many Americans, the 1950s were a docile decade. In U.S. history books, the
period is mostly portrayed as a mellow, orderly one, especially in light of the
social upheavals that followed in the 1960s. But for the CIA, the “I Like
Ike” years were packed with adventure and action, much of it conducted
outside of the public’s view. Few programs were sheltered with more secrecy
than the Agency’s mind control experiments, identified together with the
code-name MKULTRA.

Concerned about rumors of communist brainwashing of POWs during the Korean war,
in April 1953 CIA Director Allen Dulles authorized the MKULTRA program, which
would later become notorious for the unusual and sometimes inhumane tests that
the CIA financed. Reviewing the experiments five years later, one
secrecy-conscious CIA auditor wrote: “Precautions must be taken not only
to protect operations from exposure to enemy forces but also to conceal these
activities from the American public in general. The knowledge that the agency
is engaging in unethical and illicit activities would have serious
repercussions in political and diplomatic circles.”

Though many of the documents related to MKULTRA were destroyed by the CIA in
1972, some records relating to the program have made it into the public domain,
and the work of historians, investigative reporters, and various congressional
committees has resulted in the release of enough information to make MKULTRA
one of the most disturbing instances of intelligence community abuse on record.
As writer Mark Zepezauer puts it, “the surviving history is nasty

The most notorious MKULTRA experiments were the CIA’s pioneering studies of the
drug that would years later feed the heads of millions: lysergic acid
diethylamide, or LSD. The CIA was intrigued by the drug, and harbored hopes
that acid or a similar drug could be used to clandestinely disorient and
manipulate target foreign leaders. (The Agency would consider several such
schemes in its pursuit of Cuban leader Fidel Castro, who they wanted to send
into a drug-induced stupor or tirade during a public or live radio speech.) LSD
was also viewed as a way to loosen tongues in CIA interrogations.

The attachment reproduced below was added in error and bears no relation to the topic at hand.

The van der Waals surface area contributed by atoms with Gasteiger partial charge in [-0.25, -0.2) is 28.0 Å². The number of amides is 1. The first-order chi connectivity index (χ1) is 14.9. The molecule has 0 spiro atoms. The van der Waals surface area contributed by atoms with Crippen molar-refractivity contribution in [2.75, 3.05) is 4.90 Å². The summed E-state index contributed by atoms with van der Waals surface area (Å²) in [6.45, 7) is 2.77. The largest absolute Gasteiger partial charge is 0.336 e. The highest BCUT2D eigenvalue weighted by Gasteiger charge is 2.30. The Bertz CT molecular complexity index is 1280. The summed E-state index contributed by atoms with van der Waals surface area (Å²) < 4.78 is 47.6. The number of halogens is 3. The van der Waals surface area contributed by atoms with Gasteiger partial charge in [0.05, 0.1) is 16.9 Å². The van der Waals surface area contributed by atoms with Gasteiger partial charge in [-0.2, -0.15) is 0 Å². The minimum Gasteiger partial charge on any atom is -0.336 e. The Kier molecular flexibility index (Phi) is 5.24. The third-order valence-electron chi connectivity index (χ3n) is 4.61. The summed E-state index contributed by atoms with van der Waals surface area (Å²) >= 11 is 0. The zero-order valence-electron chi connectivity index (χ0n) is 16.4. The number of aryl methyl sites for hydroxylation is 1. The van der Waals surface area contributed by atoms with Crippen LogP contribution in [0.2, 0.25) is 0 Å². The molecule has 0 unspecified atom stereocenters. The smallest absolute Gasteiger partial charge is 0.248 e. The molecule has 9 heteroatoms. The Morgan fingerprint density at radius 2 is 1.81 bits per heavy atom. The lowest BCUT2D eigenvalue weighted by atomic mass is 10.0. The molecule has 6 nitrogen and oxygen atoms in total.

In his thorough book on MKULTRA and similar projects, The Search for the “Manchurian Candidate,”
John Marks reports that most of the CIA researchers tried LSD themselves. In
fact, an early phase of the experiments was probably the setting for the first
acid trip in the United States — experienced by a courageous CIA man no less!

The fact that these experiments took place is remarkable in and of itself, but
the story of the CIA’s LSD trips approaches the unbelievably bizarre when the
cast of characters is considered. In his recent history of the early exploits
of the CIA, The Very Best Men, Evan Thomas describes Sidney
Gottlieb, the Stranglovian scientist who ran the MKULTRA project: “Born
with a clubfoot and a stutter, he compensated by becoming an expert folk dancer
and obtaining a Ph.D. from Cal Tech. A pleasant man who lived on a farm with
his wife, Gottlieb drank only goat’s milk and grew Christmas trees, which he sold
at a roadside stand.” When he wasn’t busy on the farm, Dr. Gottlieb was
dosing subjects with LSD-laced drinks, scrutinizing their reactions, and
searching for qualities of the drug that would benefit CIA covert actions.

The CIA’s LSD experiments were conducted on many unwitting subjects, most often
prisoners or patrons of brothels set up and run by the Agency, which had
installed two-way mirrors in the establishments to allow for observation of the
drug’s effects (these studies were referred to as “Operation Midnight
Climax”). Some of the MKULTRA subjects who were informed faced even more
inhumane treatment: during one experiment in Kentucky, seven volunteers were
given LSD for 77 days straight.